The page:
Adam Jentleson, former deputy chief of staff to Harry Reid and procedure guru tweeted: “it’s fine. If Dems control the floor and gavels, and ties in committees advance bills or nominations to the floor, those are the powers that come with majority control.” It’s inconceivable that Schumer gives that away, and it would go against the 2001 precedent. “The functional reality of the Senate will not be noticeably different under this than it’d be if Democrats had a bigger majority,” Jentleson continued. The two leaders, Schumer and McConnell, will hash out the organizing resolution that determines all this. It will require 60 votes to pass and could be subject to filibuster if someone really wants to raise hell—presumably Rand Paul or Ted Cruz.
There are other outstanding questions about things like subpoena power, but those things will be determined by the committees and the power-sharing agreements worked out by them, which can also change as the committee moves along depending on how much the committee chair wants it. At Judiciary in the past couple of years, Sen. Lindsey Graham was happy to ignore committee rules or change them on the fly to shove through Trump nominees.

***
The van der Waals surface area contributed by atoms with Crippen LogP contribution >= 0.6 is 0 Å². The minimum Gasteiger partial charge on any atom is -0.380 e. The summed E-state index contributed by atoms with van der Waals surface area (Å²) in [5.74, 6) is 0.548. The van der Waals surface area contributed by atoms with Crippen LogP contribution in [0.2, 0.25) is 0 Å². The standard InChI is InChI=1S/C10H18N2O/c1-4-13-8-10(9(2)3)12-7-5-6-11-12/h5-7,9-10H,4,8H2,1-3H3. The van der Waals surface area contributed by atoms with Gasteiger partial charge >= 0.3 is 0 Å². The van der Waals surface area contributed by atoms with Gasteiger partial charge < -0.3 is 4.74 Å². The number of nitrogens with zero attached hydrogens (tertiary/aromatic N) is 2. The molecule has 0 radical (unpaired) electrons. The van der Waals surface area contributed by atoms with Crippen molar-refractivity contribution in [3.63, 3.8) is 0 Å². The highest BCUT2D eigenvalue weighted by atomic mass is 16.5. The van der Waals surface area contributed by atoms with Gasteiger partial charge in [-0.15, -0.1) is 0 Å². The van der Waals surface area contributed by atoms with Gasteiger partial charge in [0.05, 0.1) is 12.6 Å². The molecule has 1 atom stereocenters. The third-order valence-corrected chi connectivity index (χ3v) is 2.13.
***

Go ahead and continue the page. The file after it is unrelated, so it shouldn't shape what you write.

There will be complications because Republicans are awful, and Mitch McConnell. The even split gives the so-called moderates—Democrat Joe Manchin and Republicans Lisa Murkowski and Susan Collins—outsized power. There is, however, always the threat that Democrats will get so frustrated with obstruction that even Manchin will get to the point of nuking the last vestiges of the filibuster. Both Schumer and McConnell are going to be counting on 100% loyalty among their members, and they’re going to be counting on 100% attendance to succeed with their agendas, and neither can probably expect it. But as it stands now, the arrangement shaping up between the leaders is standard and not yet anything to get worked up over.